St. Anastasia Parish was established on June 28, 1968 by John F. Dearden, Archbishop of Detroit, who appointed Reverend William B. Davidson as pastor. The faith community began as a mission of Guardian Angel Parish in Clawson and held several liturgies there before getting settled into buildings of their own. A house in Susick Sub-Division (2985 Rhodes Drive in the southeast corner of Troy) was purchased in July of 1968 at a cost of $26,490 with money borrowed from the Archdiocese at 3% annum as a residence for Father Davidson. Daily Mass was held there and the weekend liturgy was held at 9:30 AM and 11:00 AM in the Susick School gymnasium. During the period of developing a new worship community, the Mass schedule was changed several times, and for a short period of time an additional Mass was scheduled at Troy Union School on Square Lake.
As of August 5, 1969, the parish registration numbered “199 families and seven bachelors (eight, if you count the pastor!)”.
There have been three St. Anastasia churches built on two sites to serve the needs of this Catholic Community as it has grown. The original building (8600 square feet, accommodating 400 people) was completed and dedicated on June 22, 1970. It was designed as a multi-purpose building with moveable seating and housed the parish offices, meetings and activities through the week and liturgies on the weekend. Total estimated cost was $304,000 with the firm of Richard J. Happley as architect. The Priest’s residence, built in 1972, had a large gathering/living room which was used for private entertaining as well as parish meetings. Its large basement was used for meetings, classes and baby-sitting during Masses.
On April 30, 1973 the Parish Council approved proceeding with the detailed planning of a new Worship Center on property owned by the Archdiocese of Detroit on Big Beaver Road. One of the original concepts of this Parish when it was founded in 1968 was that instead of one large church facility to serve a couple thousand families, our parish would eventually consist of at least three smaller church facilities each allowing the intimacy that creates community spirit in a small facility, but yet allowing for the business operating efficiencies that can be achieved by a large single organization.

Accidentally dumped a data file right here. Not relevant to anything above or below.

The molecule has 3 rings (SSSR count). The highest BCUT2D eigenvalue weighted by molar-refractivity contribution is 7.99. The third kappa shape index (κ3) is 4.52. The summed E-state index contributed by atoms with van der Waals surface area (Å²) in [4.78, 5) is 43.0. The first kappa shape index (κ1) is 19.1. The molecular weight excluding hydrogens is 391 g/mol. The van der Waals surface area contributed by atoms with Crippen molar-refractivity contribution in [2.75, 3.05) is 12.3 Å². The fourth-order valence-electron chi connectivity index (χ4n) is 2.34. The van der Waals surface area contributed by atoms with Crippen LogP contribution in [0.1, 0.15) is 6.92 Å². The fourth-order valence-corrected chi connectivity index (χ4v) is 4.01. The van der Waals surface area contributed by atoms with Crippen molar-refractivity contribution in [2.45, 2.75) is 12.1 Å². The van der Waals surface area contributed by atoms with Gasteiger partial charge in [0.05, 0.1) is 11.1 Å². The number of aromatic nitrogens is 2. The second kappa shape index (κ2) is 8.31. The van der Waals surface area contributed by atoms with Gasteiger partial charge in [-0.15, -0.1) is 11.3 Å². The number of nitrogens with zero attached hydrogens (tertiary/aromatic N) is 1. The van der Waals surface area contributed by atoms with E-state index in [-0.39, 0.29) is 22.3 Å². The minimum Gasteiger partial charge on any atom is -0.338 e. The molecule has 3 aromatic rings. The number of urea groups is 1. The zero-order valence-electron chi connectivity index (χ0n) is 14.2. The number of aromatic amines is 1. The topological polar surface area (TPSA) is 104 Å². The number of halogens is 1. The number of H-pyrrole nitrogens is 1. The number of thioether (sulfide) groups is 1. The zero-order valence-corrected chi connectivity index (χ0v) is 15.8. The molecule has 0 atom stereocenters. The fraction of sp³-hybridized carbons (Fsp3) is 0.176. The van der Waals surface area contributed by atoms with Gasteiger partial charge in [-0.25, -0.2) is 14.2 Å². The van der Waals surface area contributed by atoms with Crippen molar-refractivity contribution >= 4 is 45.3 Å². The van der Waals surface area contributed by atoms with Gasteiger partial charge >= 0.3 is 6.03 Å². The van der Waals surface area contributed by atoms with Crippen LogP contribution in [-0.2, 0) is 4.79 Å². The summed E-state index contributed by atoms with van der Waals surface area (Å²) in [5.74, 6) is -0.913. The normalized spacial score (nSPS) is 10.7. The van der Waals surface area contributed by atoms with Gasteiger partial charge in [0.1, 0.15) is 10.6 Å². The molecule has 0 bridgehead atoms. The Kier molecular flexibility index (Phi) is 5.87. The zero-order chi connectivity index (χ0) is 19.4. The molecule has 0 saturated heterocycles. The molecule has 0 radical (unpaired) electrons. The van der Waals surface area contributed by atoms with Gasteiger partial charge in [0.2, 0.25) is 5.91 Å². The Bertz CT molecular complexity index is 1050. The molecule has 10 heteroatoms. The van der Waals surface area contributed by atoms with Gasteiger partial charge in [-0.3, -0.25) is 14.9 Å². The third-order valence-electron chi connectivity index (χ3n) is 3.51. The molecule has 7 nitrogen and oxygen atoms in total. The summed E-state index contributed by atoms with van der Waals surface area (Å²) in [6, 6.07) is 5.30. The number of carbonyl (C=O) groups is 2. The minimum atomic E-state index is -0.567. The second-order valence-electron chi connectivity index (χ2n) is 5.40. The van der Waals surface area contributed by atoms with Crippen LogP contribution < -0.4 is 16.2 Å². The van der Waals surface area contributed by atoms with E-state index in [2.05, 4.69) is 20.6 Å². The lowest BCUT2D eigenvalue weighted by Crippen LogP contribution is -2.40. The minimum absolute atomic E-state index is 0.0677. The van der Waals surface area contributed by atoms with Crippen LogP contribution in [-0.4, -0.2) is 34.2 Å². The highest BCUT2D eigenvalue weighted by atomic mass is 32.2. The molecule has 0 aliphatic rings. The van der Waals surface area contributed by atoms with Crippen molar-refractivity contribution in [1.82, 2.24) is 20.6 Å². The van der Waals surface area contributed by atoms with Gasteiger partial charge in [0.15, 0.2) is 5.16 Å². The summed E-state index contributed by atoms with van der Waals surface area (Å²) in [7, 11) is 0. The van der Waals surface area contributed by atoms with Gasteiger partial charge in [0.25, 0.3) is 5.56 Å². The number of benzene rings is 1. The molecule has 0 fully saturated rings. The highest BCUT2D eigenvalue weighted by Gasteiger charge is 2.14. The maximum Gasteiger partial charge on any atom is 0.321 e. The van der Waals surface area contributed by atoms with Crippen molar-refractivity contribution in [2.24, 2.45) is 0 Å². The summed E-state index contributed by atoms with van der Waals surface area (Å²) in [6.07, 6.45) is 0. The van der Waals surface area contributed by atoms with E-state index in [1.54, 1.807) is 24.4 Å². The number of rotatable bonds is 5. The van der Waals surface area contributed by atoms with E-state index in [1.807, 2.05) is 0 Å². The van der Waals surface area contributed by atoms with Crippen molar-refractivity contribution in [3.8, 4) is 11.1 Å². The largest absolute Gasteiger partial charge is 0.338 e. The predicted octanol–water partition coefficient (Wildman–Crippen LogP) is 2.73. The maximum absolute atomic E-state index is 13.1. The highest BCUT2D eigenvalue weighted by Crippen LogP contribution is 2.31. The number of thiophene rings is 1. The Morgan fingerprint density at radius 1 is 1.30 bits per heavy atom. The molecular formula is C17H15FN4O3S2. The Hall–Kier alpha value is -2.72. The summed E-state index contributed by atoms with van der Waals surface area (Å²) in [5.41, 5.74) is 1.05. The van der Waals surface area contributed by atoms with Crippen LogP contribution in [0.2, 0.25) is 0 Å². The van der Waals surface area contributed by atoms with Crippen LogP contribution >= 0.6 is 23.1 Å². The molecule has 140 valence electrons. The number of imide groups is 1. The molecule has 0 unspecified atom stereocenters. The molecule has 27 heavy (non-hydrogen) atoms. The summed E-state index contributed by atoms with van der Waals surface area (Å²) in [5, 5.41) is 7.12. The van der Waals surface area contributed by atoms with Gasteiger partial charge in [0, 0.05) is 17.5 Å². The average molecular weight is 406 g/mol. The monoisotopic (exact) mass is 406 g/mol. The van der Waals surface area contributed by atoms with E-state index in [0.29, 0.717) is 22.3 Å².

The present St. Anastasia church was built and dedicated on December 7, 1980; the first church building, on the same site, was converted to an Activities Center, housing offices, class rooms, library, and kitchen to accommodate social activities. As the faith community continued to grow, a three-year planning committee was formed to look into the need for additional education/administrative space. Thereafter a wing was added to the present church building; it opened on August 15, 1987. This wing included: The Parish Center, staff offices, a large education class area, social hall, library, food pantry, and storage.
The original church, still an Activities Center with catering kitchen, is used for social events and education classes; this building was named the William B. Davidson Activity Center in June of 1996.
The third building was sold to a Chaldean Catholic Community after the present church was built and after much thought and research into our need to continue to maintain it.
Again when the growth of the faith community outgrew the parish facilities, a committee was formed to investigate the need. Under the leadership of Fr. Ken Kaucheck, an additional building was planned. The result was the present Pastoral Center which includes a “multi-purpose” room, 14 classroom/meeting rooms, and several staff offices, along with a new rectory. This building project was completed and dedicated in October of 2003.
Under the guidance of Fr. John Riccardo, a Divine Mercy Chapel was added to the south side of the church in 2006.
Our Patron Saint
St. Anastasia enjoys the unique distinction of having a special commemoration in the second Mass on Christmas Day. Prior to the selection of December 25th as a day to honor the birth of Christ, this Mass was celebrated in observance of the probable day of her death in 304 A.D.
Her story tells us she was a Roman nobleman’s daughter who married a pagan, and was later widowed. She then ministered to the Christians in Sirmium (modern Slovenia) who suffered under Emperor Diocletian’s persecutions. She was arrested and moved to the island of Palmaria where she was executed – either by burning or beheading. In the Sirmium church, her memory was kept sacred. Her body was buried locally and later transferred to Constantinople, where she was interred in a church known as Anastasis (Greek for ‘Resurrection of Christ’).
Sometime during the fifth century, St. Anastasia became highly venerated at Constantinople, which in turn caused an increase in devotion to her at another church called Anastasis in Rome; she soon became the titular saint of this Roman basilica.
St. Anastasia was inserted into the Roman Canon of the Mass toward the end of the fifth century, which reveals to us her esteemed position even among the other saints publicly venerated in Rome in those days.